*The following is excerpted from an online article posted on Medical Daily.
As a direct result of the ever-growing coronavirus pandemic, an increasing amount of Americans are being encouraged to stay at home and self-isolate for the time being as a means to help prevent the spread of the virus. And while the measure itself is a great way to help flatten the curve, the isolation, and social distancing is now slowly taking a toll on the mental health of many, which may lead to feelings such as fear, worry and, of course, anxiety.
Of course, that stress can be felt by the children too. Unfortunately, most people don’t take this into account, despite the obvious signs that are showing.
“In times of stress and disrupted routines, it is normal for people of all ages to experience signs of distress. For young children, this may include increased clinginess, tearfulness, nightmares or temper tantrums. You may also see children returning to behaviors they had previously ‘outgrown,’ such as thumb-sucking or bed-wetting,” Dr. Tali Raviv, the associate director of the Center for Childhood Resilience at the Ann & Robert H. Lurie Children’s Hospital of Chicago, said.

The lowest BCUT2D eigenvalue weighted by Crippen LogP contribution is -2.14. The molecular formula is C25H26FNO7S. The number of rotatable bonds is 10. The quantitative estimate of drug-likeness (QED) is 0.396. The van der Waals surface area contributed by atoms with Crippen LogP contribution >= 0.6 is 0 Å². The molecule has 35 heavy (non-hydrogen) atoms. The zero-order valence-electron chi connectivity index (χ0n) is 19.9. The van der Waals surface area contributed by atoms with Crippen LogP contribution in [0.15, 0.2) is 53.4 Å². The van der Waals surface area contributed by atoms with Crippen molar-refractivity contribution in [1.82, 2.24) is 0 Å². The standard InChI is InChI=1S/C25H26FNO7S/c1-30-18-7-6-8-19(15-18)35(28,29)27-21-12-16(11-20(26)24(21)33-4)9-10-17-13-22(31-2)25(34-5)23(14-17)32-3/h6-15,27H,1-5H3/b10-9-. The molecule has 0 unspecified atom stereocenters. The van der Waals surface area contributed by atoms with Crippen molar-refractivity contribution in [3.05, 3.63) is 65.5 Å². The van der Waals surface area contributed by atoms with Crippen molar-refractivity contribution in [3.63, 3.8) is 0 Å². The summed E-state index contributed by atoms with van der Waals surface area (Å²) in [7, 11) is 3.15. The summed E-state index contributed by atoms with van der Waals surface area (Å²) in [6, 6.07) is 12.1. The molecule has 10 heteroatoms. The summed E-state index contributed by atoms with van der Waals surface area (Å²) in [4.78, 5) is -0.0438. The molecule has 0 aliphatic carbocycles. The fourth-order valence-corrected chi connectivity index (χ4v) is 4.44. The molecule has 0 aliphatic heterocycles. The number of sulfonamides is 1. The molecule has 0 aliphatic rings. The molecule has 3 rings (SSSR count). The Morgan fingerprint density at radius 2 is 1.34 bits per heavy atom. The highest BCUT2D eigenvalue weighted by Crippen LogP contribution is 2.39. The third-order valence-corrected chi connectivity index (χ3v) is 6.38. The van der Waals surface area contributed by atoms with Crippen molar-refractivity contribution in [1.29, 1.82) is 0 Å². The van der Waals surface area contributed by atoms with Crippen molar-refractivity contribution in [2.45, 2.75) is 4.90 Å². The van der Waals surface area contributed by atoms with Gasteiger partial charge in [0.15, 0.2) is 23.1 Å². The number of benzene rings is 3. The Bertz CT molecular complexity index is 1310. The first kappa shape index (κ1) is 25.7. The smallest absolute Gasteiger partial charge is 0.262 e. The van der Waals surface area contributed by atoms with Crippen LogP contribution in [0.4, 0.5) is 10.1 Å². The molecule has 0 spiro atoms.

For teens and older children, however, the stress can be seen in physiological changes such as reduced energy, appetite and a disrupted sleeping pattern. It can also result in headaches or stomachaches, or even thinking changes like distraction, forgetfulness and not being attentive or alert. Adolescents, on the other hand, might become withdrawn or more socially isolated, oftentimes worried about their health and their future.
Per Raviv, while all children are bound to show some signs of distress because of the pandemic situation, it’s also advised that parents who have kids with preexisting mental health conditions should monitor their child better, as well as take note of any increase in symptoms.
Thankfully, Raviv also said that the vast majority of today’s youth will be resilient in the face of severe and long-lasting trauma.